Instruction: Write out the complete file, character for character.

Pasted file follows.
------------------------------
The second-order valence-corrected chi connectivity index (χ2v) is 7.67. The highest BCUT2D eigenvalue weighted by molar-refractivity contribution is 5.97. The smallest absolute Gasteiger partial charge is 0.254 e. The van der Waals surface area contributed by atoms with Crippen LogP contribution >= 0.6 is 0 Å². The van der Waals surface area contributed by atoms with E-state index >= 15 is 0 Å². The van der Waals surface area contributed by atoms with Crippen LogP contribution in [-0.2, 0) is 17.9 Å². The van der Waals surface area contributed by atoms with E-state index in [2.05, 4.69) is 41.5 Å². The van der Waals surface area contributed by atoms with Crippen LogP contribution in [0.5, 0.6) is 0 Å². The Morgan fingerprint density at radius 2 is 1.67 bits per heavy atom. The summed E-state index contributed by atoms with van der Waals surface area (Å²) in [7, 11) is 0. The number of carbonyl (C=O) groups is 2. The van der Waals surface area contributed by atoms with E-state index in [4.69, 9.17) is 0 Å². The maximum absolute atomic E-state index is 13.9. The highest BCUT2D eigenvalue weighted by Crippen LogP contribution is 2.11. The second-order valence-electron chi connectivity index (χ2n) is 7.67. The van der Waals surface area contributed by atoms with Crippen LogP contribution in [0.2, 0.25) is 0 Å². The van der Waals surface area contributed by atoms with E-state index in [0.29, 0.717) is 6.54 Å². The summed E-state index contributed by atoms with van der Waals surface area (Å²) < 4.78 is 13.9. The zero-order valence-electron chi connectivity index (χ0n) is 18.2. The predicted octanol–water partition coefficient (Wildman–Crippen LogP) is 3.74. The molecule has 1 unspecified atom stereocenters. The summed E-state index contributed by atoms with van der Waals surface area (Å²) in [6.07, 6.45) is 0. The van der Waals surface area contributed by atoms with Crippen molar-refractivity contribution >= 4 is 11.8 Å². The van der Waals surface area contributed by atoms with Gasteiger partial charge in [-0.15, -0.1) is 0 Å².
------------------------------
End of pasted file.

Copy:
The second-order valence-corrected chi connectivity index (χ2v) is 7.67. The highest BCUT2D eigenvalue weighted by molar-refractivity contribution is 5.97. The smallest absolute Gasteiger partial charge is 0.254 e. The van der Waals surface area contributed by atoms with Crippen LogP contribution >= 0.6 is 0 Å². The van der Waals surface area contributed by atoms with E-state index >= 15 is 0 Å². The van der Waals surface area contributed by atoms with Crippen LogP contribution in [-0.2, 0) is 17.9 Å². The van der Waals surface area contributed by atoms with E-state index in [2.05, 4.69) is 41.5 Å². The van der Waals surface area contributed by atoms with Crippen LogP contribution in [0.5, 0.6) is 0 Å². The Morgan fingerprint density at radius 2 is 1.67 bits per heavy atom. The summed E-state index contributed by atoms with van der Waals surface area (Å²) in [7, 11) is 0. The number of carbonyl (C=O) groups is 2. The van der Waals surface area contributed by atoms with E-state index in [4.69, 9.17) is 0 Å². The maximum absolute atomic E-state index is 13.9. The highest BCUT2D eigenvalue weighted by Crippen LogP contribution is 2.11. The second-order valence-electron chi connectivity index (χ2n) is 7.67. The van der Waals surface area contributed by atoms with Crippen LogP contribution in [0.2, 0.25) is 0 Å². The van der Waals surface area contributed by atoms with E-state index in [0.29, 0.717) is 6.54 Å². The summed E-state index contributed by atoms with van der Waals surface area (Å²) < 4.78 is 13.9. The zero-order valence-electron chi connectivity index (χ0n) is 18.2. The predicted octanol–water partition coefficient (Wildman–Crippen LogP) is 3.74. The molecule has 1 unspecified atom stereocenters. The summed E-state index contributed by atoms with van der Waals surface area (Å²) in [6.07, 6.45) is 0. The van der Waals surface area contributed by atoms with Crippen molar-refractivity contribution >= 4 is 11.8 Å². The van der Waals surface area contributed by atoms with Gasteiger partial charge in [-0.15, -0.1) is 0 Å².